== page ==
Fuel INjected IN-house: When Upside Down Is Rightside Up

Flip problems over, see them differently.

by Sam Harrison

When discussions on the future of Viequez, Puerto Rico hit a brick wall, artists Jennifer Allora and Guillermo Calzadilla wanted to help end the standstill.

So they created “Under Discussion” — a conference table turned upside down and made into a boat. They put a motor on the makeshift boat and had someone cruise it along the shores of Vieques to attract attention.

“In our work, we’re constantly trying to find some sort of meaning in form and then flip it upside down,” says Allora, “because by doing that all of a sudden you see it differently.” Inside companies, it’s often tempting to follow the crowd or repeat what’s been done before. But that sameness leads to safe, predictable ideas.

Flipping problems upside down is a great way to move away from the masses, gain new perspectives and to generate fresh ideas. Try looking at the challenge or marketplace inside out, upside down. Apply Operation Opposite.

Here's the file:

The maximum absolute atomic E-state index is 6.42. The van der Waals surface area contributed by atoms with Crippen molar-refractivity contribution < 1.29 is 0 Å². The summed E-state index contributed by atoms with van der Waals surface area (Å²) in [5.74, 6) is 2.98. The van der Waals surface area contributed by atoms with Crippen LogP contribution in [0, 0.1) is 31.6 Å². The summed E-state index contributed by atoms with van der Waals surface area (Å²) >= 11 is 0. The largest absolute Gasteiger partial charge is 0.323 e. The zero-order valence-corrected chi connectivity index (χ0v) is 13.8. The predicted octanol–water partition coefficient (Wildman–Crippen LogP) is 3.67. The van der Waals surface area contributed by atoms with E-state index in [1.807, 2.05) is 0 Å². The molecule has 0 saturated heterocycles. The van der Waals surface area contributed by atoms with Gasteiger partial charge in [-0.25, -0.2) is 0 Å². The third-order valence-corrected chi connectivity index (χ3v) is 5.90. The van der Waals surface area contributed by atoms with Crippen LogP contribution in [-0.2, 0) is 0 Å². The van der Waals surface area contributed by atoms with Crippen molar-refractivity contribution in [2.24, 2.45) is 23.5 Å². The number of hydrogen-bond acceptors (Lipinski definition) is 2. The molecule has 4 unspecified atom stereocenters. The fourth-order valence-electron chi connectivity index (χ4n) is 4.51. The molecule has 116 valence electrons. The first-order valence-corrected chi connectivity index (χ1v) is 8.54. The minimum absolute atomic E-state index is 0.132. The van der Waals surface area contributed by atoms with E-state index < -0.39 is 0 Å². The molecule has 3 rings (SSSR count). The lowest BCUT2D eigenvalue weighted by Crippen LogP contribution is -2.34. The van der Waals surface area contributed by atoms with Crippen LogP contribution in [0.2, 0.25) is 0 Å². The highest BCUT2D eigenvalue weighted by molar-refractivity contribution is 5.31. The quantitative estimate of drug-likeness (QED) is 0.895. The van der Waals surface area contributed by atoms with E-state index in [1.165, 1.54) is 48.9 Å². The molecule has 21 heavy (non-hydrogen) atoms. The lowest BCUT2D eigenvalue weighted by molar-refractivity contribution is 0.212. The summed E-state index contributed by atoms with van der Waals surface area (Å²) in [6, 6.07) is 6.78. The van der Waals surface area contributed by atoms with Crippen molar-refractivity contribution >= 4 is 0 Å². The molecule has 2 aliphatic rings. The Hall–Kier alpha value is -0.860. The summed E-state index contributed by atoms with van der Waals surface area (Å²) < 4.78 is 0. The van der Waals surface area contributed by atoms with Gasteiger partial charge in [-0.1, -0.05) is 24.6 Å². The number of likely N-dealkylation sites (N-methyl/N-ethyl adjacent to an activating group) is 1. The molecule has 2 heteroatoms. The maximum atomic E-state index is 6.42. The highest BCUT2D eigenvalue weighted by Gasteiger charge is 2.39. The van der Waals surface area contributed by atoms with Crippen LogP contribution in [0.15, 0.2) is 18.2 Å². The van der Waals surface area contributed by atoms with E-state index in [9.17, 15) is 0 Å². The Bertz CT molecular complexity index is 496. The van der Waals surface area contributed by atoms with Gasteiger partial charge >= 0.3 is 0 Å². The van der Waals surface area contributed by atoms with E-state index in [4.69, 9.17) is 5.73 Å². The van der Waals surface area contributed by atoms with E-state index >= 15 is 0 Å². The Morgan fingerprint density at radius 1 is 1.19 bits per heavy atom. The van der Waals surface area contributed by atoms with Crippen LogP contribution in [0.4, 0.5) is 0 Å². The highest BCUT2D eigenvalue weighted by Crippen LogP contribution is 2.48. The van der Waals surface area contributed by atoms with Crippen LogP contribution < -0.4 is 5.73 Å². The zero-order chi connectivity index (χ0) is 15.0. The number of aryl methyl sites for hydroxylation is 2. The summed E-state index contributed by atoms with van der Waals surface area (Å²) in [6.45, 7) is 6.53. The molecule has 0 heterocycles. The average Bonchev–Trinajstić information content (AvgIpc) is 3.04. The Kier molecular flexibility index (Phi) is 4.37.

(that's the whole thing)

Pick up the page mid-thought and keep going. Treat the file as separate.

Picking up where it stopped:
That’s what Steve Jobs and Steve Wozniak did when they flipped the complexity of existing computers and created easy-to-use machines.

And flipping is what Dave Eggers did when he decided to launch a literary magazine. He looked at moss-worn, academic literary publications, then flipped the genre on its highbrow head with McSweeney’s quarterly magazine.

Take those projects you’ve working on and flip things upside down. Make U-turns. Head in opposite directions. Have head-on collisions with new ideas.

Sam Harrison is a speaker, workshop leader and writer on creativity-related topics. His latest book, IdeaSelling: Successfully pitch your creative ideas to bosses, clients and other decision makers, was released in May by HOW Books. He is also the author of IdeaSpotting: How to find your next great idea, and Zing!: Five steps and 101 tips for creativity on command.